Entrepreneurship is no longer just a business term; It’s a way of life!

Each week with the current US government is a new crisis, a new set of challenges for a nation whose people have become accustomed to government solving their problems. And we certainly face a multitude of economic and social problems. But what compounds the problems is that this recession is very different from the others. This time the solution depends more on the individual, not on the government. But is the individual ready to commit?

The balance of power has shifted towards the individual. The demands of successfully reinventing oneself have moved away from the company and its brands to be more dependent on the skills and abilities of its employees who must be more enterprising than ever to survive. And one thing is certain: entrepreneurship is no longer a business term, it is a way of life. You don’t have to be in a start-up to be an entrepreneur. You just have to make the decision to cultivate the entrepreneurial attitude.

The C suite can influence the workplace, but it does not have all the answers. When working with business leaders, I have been struck time and time again by the emptiness of the C suite. Executives are not in touch with the realities of the market. Many have forgotten how to talk to customers and cultivate relationships. Many of them have lost their relevance and should apply for early retirement.

The traditional business school approach of analysis, forecasting, and spreadsheet business modeling has lost momentum. Leaders need to stop being the gatekeepers to their board members and start taking on a new level of accountability that requires them to be transparent and reconnect with their employees and the market with determination and passion.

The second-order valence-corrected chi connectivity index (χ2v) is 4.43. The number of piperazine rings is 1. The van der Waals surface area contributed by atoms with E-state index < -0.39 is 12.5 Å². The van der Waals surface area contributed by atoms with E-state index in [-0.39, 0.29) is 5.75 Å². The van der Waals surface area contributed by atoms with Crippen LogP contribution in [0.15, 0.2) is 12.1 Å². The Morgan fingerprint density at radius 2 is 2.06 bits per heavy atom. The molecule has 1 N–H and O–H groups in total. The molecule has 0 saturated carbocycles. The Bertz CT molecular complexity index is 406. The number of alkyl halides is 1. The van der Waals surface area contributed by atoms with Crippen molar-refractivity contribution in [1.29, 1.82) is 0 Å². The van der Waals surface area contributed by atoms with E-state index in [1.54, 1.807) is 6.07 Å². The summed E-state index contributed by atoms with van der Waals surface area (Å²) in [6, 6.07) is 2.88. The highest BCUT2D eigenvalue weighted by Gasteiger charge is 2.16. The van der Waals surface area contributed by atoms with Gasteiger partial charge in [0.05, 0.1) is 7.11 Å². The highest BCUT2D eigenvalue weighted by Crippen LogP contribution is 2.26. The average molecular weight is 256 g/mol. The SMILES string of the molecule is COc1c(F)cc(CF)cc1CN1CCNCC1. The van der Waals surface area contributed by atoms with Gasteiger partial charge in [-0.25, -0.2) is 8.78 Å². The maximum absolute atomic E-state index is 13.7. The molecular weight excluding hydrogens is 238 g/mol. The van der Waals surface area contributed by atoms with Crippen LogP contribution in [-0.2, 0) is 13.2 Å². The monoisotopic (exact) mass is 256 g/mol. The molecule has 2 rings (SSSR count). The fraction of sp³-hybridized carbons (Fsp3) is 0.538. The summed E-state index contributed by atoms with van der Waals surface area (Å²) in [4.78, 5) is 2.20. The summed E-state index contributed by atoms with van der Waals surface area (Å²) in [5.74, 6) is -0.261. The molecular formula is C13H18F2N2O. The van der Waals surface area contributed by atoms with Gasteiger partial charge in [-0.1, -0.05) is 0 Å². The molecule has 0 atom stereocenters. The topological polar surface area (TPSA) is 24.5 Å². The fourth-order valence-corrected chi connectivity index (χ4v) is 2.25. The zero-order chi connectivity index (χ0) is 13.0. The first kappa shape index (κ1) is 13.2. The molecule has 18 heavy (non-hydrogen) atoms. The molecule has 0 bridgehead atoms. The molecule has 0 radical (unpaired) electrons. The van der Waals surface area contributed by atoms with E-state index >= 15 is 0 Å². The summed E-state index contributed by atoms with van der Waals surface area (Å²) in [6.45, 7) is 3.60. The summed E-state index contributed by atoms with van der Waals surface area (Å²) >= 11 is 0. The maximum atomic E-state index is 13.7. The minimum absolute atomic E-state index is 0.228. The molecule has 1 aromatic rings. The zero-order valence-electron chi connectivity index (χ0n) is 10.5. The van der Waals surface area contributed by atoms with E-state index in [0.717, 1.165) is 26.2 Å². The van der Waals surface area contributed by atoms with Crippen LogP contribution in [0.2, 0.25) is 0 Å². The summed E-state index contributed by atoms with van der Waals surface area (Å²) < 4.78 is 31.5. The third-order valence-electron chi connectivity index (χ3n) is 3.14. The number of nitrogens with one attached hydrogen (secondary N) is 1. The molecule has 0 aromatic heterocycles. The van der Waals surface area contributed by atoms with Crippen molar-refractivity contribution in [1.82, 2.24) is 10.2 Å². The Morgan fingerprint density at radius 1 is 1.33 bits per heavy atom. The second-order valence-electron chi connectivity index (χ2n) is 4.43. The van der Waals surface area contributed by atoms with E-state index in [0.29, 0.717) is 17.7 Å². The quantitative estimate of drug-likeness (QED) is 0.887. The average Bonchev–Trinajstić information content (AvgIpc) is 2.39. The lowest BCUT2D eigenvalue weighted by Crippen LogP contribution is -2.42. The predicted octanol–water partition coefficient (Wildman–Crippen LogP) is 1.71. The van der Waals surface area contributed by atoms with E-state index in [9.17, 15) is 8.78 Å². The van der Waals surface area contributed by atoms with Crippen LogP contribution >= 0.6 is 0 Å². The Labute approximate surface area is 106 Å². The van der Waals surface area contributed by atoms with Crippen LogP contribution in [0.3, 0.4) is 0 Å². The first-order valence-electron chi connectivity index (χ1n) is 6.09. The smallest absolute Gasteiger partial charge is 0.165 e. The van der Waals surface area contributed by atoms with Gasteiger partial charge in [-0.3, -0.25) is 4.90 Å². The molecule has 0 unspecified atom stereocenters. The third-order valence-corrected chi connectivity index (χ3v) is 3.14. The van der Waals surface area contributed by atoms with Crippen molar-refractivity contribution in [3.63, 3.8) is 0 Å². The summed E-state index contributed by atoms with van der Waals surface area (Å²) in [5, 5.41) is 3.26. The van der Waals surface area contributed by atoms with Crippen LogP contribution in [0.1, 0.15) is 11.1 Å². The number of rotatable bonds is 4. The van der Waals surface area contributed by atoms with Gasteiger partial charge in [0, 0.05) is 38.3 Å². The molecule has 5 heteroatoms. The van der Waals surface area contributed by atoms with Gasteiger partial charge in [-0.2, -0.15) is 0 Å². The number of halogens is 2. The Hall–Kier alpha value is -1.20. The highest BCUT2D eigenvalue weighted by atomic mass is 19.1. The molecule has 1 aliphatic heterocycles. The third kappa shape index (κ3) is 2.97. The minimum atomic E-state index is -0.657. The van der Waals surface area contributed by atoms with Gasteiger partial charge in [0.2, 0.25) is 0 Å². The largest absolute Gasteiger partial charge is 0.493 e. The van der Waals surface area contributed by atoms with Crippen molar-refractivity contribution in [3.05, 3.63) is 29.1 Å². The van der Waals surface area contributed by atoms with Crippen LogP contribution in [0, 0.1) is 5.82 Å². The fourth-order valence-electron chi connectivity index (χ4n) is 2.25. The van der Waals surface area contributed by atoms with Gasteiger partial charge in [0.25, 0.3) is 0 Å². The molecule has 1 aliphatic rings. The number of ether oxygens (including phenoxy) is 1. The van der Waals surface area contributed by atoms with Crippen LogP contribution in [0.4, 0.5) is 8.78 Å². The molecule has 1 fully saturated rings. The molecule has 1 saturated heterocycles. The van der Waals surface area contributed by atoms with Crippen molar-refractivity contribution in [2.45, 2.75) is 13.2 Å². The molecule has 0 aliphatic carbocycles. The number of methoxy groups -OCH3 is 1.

In today’s market, the people who touch the business have the real pulse of what the market demands and therefore should be allowed to exercise their entrepreneurial spirit, regardless of their hierarchy or rank. We live in the midst of one of the most uncertain times since the Depression. Since companies can no longer predict the future based on the past, uncertainty is high. Everyone must be on the lookout for new opportunities and new types of innovation for American companies to regain their competitive advantage.

When my father lost his motherland to Castro’s revolution in Cuba, he had to reinvent himself several times before calling the United States his home. He often told me that if he hadn’t acted during times of adversity, he would have been an incomplete person.

How many times has your gut told you during times of adversity to act, but you haven’t? Instead, do you wait for those around you to take calculated risks that you were reluctant to take on your own? Leadership today requires a ‘do it’ attitude; a solution that reconnects to the front lines and reconnects with customers, business partners, end users, and more. If your boss spends time creating sophisticated Excel spreadsheets and PowerPoint presentations to inspire the team, tell them to play along.

It’s time for companies to start rewiring their leaders, focusing them on the outside, allowing their employees to broaden their skills. They need to unleash the entrepreneurial spirit that lies in each of their greatest strengths in innovation and growth: their people.

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